U.S. says Iranians train Iraqi insurgents

BAGHDAD - For the first time, the U.S. military said on Sunday that Iranian soldiers are in Iraq training insurgents to attack American forces.

Maj. Gen. Rick Lynch, a top U.S. commander who is in charge of a large swath of Iraq south of Baghdad, believes there are about 50 members of Iran's Revolutionary Guard Corps in his battlefield area, military spokeswoman Maj. Alayne Conway said.

Conway said that U.S.-led forces have not caught any of the Iranians, but she said military intelligence and recently discovered caches of weapons with Iranian markings on them indicate that the Iranians are there.

Lynch's assertion is the latest in a series of accusations leveled by military officials against Iran. They have warned that Iraq's neighbor is actively supplying Shiite insurgents - specifically, the Mahdi Army - with deadly weapons that have killed dozens of U.S. soldiers.

President Bush has said that Iran will face unspecified consequences if it continues to assist insurgents. He and Secretary of State Condoleezza Rice are considering designating the Revolutionary Guard Corps, the elite military force that serves as the guardian of Iran's Islamic state, as a terrorist organization.

Iraqi Prime Minister Nouri al Maliki, however, recently made a friendly visit to Tehran, where he glad-handed Iranian President Mahmoud Ahmadinejad. He has characterized U.S. accusations against Iran as a spat that he's trying to help mediate.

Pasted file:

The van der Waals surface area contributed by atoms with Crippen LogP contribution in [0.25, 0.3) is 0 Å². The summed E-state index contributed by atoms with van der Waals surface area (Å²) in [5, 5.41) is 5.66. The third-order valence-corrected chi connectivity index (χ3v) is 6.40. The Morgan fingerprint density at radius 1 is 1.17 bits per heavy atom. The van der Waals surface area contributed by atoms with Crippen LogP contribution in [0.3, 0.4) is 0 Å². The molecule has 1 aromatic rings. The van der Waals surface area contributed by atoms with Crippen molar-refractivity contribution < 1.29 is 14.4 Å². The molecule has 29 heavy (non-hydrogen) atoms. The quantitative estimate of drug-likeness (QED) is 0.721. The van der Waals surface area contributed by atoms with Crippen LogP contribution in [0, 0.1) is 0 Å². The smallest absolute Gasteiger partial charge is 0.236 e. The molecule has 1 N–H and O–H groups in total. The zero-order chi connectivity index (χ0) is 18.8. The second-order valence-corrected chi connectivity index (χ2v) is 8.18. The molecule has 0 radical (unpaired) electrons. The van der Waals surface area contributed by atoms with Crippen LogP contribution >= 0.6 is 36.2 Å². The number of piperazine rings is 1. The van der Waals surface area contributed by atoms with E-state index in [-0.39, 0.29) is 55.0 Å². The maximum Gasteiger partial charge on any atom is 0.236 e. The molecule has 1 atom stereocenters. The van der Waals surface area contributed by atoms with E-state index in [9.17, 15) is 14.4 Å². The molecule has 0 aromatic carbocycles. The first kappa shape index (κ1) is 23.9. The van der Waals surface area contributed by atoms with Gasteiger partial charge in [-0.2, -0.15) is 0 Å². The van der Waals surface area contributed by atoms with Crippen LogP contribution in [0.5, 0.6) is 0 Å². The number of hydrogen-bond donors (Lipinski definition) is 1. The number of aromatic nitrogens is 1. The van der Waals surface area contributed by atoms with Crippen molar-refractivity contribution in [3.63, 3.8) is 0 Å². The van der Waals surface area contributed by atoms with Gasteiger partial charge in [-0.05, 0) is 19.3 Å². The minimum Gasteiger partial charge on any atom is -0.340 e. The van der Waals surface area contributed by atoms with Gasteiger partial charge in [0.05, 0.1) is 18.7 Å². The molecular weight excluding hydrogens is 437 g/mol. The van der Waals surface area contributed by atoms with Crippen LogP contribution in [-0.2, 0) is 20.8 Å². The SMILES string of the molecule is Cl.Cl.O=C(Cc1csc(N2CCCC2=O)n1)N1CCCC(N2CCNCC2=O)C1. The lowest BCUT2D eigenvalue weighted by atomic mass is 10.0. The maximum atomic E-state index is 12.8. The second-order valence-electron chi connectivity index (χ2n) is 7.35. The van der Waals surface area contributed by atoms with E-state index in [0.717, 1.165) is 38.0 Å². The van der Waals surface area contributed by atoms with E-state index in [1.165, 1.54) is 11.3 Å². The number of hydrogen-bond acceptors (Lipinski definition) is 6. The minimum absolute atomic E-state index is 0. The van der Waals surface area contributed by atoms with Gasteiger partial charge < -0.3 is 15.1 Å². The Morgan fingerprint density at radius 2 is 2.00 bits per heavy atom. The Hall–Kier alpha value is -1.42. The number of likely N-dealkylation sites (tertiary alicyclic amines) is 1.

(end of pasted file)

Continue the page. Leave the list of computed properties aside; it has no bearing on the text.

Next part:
U.S. military officials say that Iran has supplied the Mahdi Army, which is loosely controlled by radical anti-American cleric Muqtada al Sadr, with explosively formed projectiles, or EFPs. Such devices have proven much more lethal against armored vehicles than the notorious improvised explosive devices, also known as IEDs.

Spokeswoman Conway said that since April, the military has found 217 weapons in four provinces south of Baghdad that it suspects were supplied by Iran. She said the military has not caught any Iranians or Iraqis smuggling weapons across the Iran-Iraq border, but she believes it soon will.

"Just because we're not finding them doesn't mean they're not there," Conway said.

She said a brigade of about 2,000 soldiers from the country of Georgia will soon be patrolling the border and may find further evidence of Iranian meddling.

Meanwhile, French Foreign Minister Bernard Kouchner made a surprise visit to Iraq on Sunday - the first time a top French official has set foot here since the war began in 2003.

Also Sunday, Brig. Gen. Qassim Atta, an Iraqi military spokesman, said that a preliminary investigation into the Aug. 13 kidnapping of five Ministry of Oil officials indicates that the guards who were supposed to protect a ministry building in Baghdad instead intentionally allowed gunmen dressed in military uniforms to enter the premises.

The intruders kidnapped the deputy minister and four general directors, all of whom have yet to be freed.

"We are following up on the investigation and will bring these people to justice when they are apprehended," Atta said.

The general spoke to reporters during a joint press conference with Rear Adm. Mark Fox, a U.S. military spokesman, who announced that the Iraqi military now has 165,000 trained soldiers and that there are 227,000 trained Iraqi police officers. He said plans are in place to ready tens of thousands of new recruits for both security forces each year.

Fox said he didn't know how large an Iraqi security presence is needed before U.S. troops can start pulling out of Iraq or how long that will take.

Determining an appropriate security force size is "a work in progress, quite frankly," Fox said.

(Special correspondent Mohammed Al Dulaimy contributed to this report.)